Most of us probably heard the old wives’ tale that keeping batteries in the freezer can help them last longer. But then again, with the technology that we have today, such as reliable power supply and power banks, it seems that we have never looked for different ways to extend the life of AA batteries. But when worse comes to worst, we’re forced to be ready in case we lose battery charge or there’s no charger available. That is why it’s essential to know some hacks to help extend the life of batteries. In this article, we are going to know if putting batteries in the freezer can really help recharge them.
How Do Batteries Work?
Alkaline batteries or the basic AA batteries in the market are made up of three major components: the fuel or the electrolyte, the positive charge material, also known as the cathode, and the negatively charged material called the anode.
In order for a battery to work, the fuel has to react with the anode material to create electrons. When the battery is plugged into a circuit, the electrons flow through the wires from the anode terminal all the way to the cathode terminal, thus creating electricity.
When it comes to AA batteries, the anode material is usually a zinc compound, while the cathode is a manganese dioxide compound. The electrolyte is a liquid or pastes that has potassium hydroxide and a little bit of water.
Batteries are designed in a way that the electrolyte and zinc are in contact with one another, but they are physically separated from the manganese dioxide. The electrolyte and zinc continuously go under an oxidation reaction in order to create negatively-charged electrons. These electrons meet on a collection pin connected to the battery’s negative terminal.
As we mentioned, the electrons are negatively-charged, which is why they are attracted to positively-charged material, which is the manganese dioxide that is located on the positive side of the battery. That is why when you put a battery into a device, and the circuit will allow the electrons to flow through the device’s circuit to reach the positive end of the battery. This constant flow of attracted electrons from the negative to the positive end of the battery is what powers our cameras, phones, remote controls, and other devices.
So, What Would Refrigerating Batteries Do?
Throughout the chemical reactions that we mentioned, the electrolyte provides fuel for the zinc oxidation reaction and provides a pathway so that the electrons can move from the zinc to the collection pin.
Basically, the electrolyte substance contains water, and as we all know, water can be frozen. That is why when you put batteries in the refrigerator, and you are slowing down the electrolyte’s job as a medium through which the electrons move from the zinc/electrolyte mixture to the collection pin.
When the battery is not plugged in a device, the electrons are still being generated, and this process is called “self-discharge.” That is why most batteries have expiration dates because they can self-discharge to the point that they are no longer usable, but do not worry. After all, this process usually takes years.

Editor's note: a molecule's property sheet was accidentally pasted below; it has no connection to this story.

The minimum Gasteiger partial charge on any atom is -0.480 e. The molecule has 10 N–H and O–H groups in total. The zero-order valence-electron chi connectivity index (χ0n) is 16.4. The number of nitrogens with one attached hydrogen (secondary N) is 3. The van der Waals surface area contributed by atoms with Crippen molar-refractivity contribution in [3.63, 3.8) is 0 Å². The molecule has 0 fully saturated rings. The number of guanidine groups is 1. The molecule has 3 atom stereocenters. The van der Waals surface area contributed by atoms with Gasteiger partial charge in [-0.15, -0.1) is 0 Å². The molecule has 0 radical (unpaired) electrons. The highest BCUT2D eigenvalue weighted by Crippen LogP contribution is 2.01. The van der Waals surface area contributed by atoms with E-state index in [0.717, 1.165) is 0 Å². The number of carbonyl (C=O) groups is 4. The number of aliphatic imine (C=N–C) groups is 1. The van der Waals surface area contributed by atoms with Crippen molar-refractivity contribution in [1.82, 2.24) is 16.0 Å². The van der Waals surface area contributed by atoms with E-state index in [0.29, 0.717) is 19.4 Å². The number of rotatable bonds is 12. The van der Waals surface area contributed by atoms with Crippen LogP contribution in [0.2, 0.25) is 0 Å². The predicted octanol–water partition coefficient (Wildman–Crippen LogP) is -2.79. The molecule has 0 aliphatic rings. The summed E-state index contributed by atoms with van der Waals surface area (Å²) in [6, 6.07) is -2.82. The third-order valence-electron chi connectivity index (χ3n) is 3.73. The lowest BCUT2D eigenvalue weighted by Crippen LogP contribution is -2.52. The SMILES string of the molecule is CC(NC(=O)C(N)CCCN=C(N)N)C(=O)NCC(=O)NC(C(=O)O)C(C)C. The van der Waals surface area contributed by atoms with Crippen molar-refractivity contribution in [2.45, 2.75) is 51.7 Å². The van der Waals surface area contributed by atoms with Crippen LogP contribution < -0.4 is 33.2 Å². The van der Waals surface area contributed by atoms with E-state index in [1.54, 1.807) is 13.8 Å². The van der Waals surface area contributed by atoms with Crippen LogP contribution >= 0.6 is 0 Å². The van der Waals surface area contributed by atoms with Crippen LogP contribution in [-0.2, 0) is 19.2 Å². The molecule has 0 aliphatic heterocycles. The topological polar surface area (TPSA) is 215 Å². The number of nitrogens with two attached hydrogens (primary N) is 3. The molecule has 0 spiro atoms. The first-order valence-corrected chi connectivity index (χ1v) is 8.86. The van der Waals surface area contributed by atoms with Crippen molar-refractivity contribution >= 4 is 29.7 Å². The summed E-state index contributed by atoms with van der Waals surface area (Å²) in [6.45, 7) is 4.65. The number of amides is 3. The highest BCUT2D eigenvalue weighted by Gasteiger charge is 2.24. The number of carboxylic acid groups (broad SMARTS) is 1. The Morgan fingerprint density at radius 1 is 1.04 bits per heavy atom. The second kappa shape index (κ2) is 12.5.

Putting batteries in the refrigerator is an excellent way to help reduce the battery’s self-discharge process. But keep in mind that this trick will only slow down the process and will not stop the battery’s self-discharge altogether.
However, while refrigerating a battery can help elongate its lifespan when it’s not in use, keep in mind that it will be a little bit difficult for a battery to generate a flow of electricity if you use it in cold temperatures.
When you use batteries in cold temperatures, you will inhibit their ability to transport electrons, which decreases the actual voltage that the batteries can give. That is why your device may not work as well as you expected. Batteries are like humans; they function correctly at room temperature.
On the other hand, exposing batteries to hot and cold temperatures may cause battery failure because the constant contraction and expansion of the components inside the battery can break the seal and result in leakage.
Interesting Facts About Batteries
- In 1798, Alessandro Volta created the world’s first battery.
- According to EPA estimates, Americans use at least 3 billion batteries every year.
- In 1859, the first rechargeable battery, the lead-acid cell, was created by a French physicist named Gaston Plante. Lead-acid cell batteries are still used in cars today, and they helped pave the way to the invention of the NiMH, lithium-ion batteries, as well as other types of rechargeable batteries that we use today.
- The expiration date written on the box of batteries does not mean that they can no longer be used. It just means that the batteries may start losing some of their efficiency during that time, but it still has a lot of power in it.
- The first small or miniature batteries were introduced in the market by Eveready in 1950. This changed how people wound and wore their watches.
- You can make a battery using potatoes; however, it’s not powerful enough to light a LED flashlight.
- In 1802, William Cruickshank invented the first electric battery that could be effectively mass-produced. That meant the general public started having access to batteries.